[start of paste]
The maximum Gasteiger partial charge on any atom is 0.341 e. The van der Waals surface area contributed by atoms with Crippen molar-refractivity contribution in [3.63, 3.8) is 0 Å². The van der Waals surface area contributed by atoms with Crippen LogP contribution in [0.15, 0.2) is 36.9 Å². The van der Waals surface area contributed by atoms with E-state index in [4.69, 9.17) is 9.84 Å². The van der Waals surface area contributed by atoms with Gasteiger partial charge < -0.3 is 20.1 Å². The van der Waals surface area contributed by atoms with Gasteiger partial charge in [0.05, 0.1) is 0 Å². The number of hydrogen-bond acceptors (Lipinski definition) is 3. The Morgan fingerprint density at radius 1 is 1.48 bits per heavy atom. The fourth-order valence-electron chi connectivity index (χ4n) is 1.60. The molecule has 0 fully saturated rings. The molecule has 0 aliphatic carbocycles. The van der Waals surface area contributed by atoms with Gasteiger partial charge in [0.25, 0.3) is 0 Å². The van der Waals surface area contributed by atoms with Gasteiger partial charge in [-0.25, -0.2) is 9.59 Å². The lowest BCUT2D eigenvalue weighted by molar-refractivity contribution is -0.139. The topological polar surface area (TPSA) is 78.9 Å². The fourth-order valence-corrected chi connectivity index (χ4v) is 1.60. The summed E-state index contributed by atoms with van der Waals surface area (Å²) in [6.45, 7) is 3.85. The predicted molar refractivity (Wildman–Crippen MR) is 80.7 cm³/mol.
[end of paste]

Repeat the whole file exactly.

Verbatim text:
The maximum Gasteiger partial charge on any atom is 0.341 e. The van der Waals surface area contributed by atoms with Crippen molar-refractivity contribution in [3.63, 3.8) is 0 Å². The van der Waals surface area contributed by atoms with Crippen LogP contribution in [0.15, 0.2) is 36.9 Å². The van der Waals surface area contributed by atoms with E-state index in [4.69, 9.17) is 9.84 Å². The van der Waals surface area contributed by atoms with Gasteiger partial charge < -0.3 is 20.1 Å². The van der Waals surface area contributed by atoms with Gasteiger partial charge in [0.05, 0.1) is 0 Å². The number of hydrogen-bond acceptors (Lipinski definition) is 3. The Morgan fingerprint density at radius 1 is 1.48 bits per heavy atom. The fourth-order valence-electron chi connectivity index (χ4n) is 1.60. The molecule has 0 fully saturated rings. The molecule has 0 aliphatic carbocycles. The van der Waals surface area contributed by atoms with Gasteiger partial charge in [0.25, 0.3) is 0 Å². The van der Waals surface area contributed by atoms with Gasteiger partial charge in [-0.25, -0.2) is 9.59 Å². The lowest BCUT2D eigenvalue weighted by molar-refractivity contribution is -0.139. The topological polar surface area (TPSA) is 78.9 Å². The fourth-order valence-corrected chi connectivity index (χ4v) is 1.60. The summed E-state index contributed by atoms with van der Waals surface area (Å²) in [6.45, 7) is 3.85. The predicted molar refractivity (Wildman–Crippen MR) is 80.7 cm³/mol.